Washington Legislative Week in Review

Friday, Feb. 3, is the first cut-off for bills that aren’t related to the budget to pass out of policy committee. Tuesday, Feb. 14, will be the cut-off for bills to pass out of their house of origin. Absent extraordinary action, bills that haven’t made it through by the deadlines are considered dead.

Public Funds

House Bill 1327 was placed on third reading by the House Rules Committee on Thursday, Jan. 26, and is now eligible for a floor vote. The bill was held over from 2011 after it passed the House but failed to receive a vote in the Senate. The Chairman of the House Business & Financial Services Committee, Rep. Steve Kirby, D-29, decided he did not need to bring the bill back through his committee and will instead allow it to be pulled to the floor for a vote. House Bill 1327 does not include some language currently in the Senate version (Senate Bill 5913), so if it passes, the bill will need to be amended in the Senate.


Drivers’ Licenses

House Bill 2433 is scheduled for executive session before the House Transportation Committee on Tuesday, Jan. 31. The bill would make facial recognition mandatory on all drivers’ licenses and identicards. The Association is in support of the legislation because it will increase the reliability of state-issued identification cards, which are relied upon for their accuracy by financial institutions.

Its companion measure, Senate Bill 6150, is scheduled for a hearing on Monday, Jan. 30, before the Senate Transportation Committee.


Short Sales

Senate Bill 6337 is scheduled for executive session before the Senate Financial Institutions, Insurance & Housing Committee on Tuesday, Jan. 31. The bill provides that if a lender accepts a short-sale price that is less than what is owed on the property and files a 1099-C Internal Revenue Service (IRS) forgiveness of debt, the lender cannot collect on a deficiency balance.

House Bill 2614 is scheduled for executive session before the House Judiciary Committee on Monday, Jan. 30. The bill prohibits the beneficiary on a deed of trust from obtaining a judgment on a deficiency balance in conjunction with a short sale of owner-occupied residential real property resulting in a deficiency if the beneficiary has filed an IRS forgiveness of debt (1099-C) OR the beneficiary consented to the sale of the property in writing.

Association staff is continuing to work with the bills’ proponents (the realtors) on compromise language.


Foreclosures

House Bill 2421 is scheduled for executive session before the House Judiciary Committee on Monday, Jan. 30. The bill modifies the Foreclosure Fairness Act passed last year in the areas of meet and confer and mandatory mediation. The bill is not expected to have much of an operational effect on credit unions.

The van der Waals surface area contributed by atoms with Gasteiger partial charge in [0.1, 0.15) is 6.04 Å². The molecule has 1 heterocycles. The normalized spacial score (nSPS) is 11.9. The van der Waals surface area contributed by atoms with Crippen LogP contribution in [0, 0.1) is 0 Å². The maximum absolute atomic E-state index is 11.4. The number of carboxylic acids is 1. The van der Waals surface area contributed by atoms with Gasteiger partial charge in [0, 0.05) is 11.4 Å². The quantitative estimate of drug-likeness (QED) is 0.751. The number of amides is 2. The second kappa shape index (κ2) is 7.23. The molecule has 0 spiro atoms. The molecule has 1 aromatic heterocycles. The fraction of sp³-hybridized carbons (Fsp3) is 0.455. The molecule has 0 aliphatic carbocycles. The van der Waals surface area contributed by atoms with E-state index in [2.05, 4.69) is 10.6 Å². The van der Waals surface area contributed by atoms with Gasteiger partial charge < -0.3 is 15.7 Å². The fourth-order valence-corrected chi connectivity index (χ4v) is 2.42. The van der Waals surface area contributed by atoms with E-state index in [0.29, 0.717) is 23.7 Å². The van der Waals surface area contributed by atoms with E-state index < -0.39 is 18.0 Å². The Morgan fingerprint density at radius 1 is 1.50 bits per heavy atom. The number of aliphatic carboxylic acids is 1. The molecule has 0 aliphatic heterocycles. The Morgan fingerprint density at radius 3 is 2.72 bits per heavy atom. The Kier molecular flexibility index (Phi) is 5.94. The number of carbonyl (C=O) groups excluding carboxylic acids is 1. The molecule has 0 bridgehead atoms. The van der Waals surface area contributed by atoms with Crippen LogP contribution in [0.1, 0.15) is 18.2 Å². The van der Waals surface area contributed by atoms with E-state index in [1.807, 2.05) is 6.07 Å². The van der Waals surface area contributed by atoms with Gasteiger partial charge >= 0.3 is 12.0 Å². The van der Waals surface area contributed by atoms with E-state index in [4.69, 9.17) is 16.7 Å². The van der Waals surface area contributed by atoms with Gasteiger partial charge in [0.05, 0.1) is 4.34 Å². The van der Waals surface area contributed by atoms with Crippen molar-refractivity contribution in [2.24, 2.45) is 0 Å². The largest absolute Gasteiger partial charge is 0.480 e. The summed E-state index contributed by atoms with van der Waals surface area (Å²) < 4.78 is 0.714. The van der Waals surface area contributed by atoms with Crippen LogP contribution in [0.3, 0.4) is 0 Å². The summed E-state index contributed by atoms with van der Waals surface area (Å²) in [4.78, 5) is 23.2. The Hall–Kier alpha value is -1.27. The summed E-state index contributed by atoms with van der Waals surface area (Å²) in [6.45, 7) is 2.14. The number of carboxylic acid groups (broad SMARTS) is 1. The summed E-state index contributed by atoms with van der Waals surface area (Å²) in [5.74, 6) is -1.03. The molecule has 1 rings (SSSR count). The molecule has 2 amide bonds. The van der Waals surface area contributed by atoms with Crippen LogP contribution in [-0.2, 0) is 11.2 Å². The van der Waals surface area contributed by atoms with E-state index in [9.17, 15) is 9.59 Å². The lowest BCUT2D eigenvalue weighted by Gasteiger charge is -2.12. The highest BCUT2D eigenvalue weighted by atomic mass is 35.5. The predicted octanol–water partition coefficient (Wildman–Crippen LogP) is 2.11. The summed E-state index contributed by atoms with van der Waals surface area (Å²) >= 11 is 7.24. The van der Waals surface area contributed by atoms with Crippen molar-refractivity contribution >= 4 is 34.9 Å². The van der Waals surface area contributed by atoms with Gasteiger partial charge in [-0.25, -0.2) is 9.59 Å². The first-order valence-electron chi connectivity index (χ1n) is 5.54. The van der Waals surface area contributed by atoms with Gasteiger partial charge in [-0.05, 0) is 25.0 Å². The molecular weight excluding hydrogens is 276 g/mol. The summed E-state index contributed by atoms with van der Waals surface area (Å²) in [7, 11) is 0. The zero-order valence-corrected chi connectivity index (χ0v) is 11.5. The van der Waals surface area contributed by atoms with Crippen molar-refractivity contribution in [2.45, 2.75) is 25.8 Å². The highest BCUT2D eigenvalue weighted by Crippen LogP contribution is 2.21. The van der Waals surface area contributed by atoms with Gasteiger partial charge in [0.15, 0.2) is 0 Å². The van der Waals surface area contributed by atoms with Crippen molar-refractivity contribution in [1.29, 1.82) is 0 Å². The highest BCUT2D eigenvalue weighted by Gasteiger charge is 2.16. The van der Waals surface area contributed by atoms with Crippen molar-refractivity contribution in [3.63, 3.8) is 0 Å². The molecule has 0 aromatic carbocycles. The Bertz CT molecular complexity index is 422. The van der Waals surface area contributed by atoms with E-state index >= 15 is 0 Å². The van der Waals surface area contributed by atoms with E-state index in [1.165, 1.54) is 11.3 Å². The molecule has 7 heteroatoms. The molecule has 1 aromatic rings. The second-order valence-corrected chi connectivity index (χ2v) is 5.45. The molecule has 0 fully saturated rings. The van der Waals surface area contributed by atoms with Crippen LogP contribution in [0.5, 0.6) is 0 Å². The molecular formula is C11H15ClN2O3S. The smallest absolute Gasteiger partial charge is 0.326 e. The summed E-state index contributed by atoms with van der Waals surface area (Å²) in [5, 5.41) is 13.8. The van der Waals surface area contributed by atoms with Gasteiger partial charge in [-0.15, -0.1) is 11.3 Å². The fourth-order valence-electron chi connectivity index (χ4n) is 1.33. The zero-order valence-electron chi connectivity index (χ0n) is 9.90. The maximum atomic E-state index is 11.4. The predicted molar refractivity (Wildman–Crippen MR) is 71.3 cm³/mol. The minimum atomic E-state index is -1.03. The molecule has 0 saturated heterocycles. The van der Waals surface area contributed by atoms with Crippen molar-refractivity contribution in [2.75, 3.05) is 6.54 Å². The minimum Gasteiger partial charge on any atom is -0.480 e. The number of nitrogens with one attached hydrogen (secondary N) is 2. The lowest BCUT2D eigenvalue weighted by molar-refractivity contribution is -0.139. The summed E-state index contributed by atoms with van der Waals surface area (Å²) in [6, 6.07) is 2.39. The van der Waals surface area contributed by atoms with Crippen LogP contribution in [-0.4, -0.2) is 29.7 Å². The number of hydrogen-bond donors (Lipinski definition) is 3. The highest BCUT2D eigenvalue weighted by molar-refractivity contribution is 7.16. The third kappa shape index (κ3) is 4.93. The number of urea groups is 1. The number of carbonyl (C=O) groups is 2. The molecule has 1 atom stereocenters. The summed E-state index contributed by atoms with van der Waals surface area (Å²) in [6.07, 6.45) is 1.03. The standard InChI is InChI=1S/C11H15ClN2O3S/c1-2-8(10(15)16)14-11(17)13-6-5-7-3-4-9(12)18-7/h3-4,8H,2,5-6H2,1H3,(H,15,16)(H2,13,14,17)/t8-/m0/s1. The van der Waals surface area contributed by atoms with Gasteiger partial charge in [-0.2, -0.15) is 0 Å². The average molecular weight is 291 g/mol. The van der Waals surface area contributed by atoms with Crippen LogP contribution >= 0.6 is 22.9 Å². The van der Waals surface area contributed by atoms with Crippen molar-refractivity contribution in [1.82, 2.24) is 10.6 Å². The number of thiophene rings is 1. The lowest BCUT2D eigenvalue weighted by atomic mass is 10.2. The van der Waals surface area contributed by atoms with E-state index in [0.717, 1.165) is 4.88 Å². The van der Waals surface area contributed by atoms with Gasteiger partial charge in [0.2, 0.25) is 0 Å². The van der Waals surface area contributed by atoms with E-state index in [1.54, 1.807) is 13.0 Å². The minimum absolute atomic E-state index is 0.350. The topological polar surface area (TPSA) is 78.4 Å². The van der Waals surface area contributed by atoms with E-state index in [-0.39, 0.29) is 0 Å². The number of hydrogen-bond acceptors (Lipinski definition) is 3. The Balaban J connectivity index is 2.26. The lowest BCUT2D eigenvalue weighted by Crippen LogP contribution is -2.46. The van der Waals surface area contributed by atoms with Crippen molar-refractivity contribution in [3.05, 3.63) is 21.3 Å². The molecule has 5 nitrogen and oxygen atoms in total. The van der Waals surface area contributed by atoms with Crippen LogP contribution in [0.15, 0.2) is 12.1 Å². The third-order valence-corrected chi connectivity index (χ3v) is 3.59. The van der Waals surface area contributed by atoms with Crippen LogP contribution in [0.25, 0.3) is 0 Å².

Its companion measure, Senate Bill 6364, is scheduled for a hearing on Wednesday, Feb. 1, before the Senate Financial Institutions, Housing & Insurance Committee.


Garnishment

House Bill 1552 is scheduled for executive session before the House Judiciary Committee on Monday, Jan. 30. The bill would increase garnishment exemption levels.


Deed of Trust Recording

Senate Bill 6070 is scheduled for a hearing before the Senate Financial Institutions, Housing & Insurance Committee on Tuesday, Jan. 31. The bill requires every assignment or transfer of a deed of trust to be recorded on the deed of trust in every county in which all or part of the land is situated. The bill provides that an instrument is deemed recorded the minute it is filed for record.


Raffles

Senate Bill 6465 is scheduled for a hearing before the Senate Labor, Commerce & Consumer Protection Committee on Tuesday, Jan. 31. The bill authorizes bona fide charitable or nonprofit organizations to conduct raffles that exceed $5000 if the organization obtains a license from the gambling commission. Credit unions are defined as bona fide nonprofit organizations under current law.


Legislative Rules

Senate Bill 6464 is scheduled for a hearing before the Senate Government Operations, Tribal Relations & Elections Committee on Thursday, Feb. 2. The bill requires that significant legislative rules of an agency under the authority of the governor be signed before they are adopted. There is no definition of significant legislative rules.


 

Questions? Contact a member of the Association’s Legislative Advocacy team:
Mark Minickiello, Vice President, Legislative Affairs
Stacy Augustine, Senior Vice President & General Counsel

Posted in Advocacy News.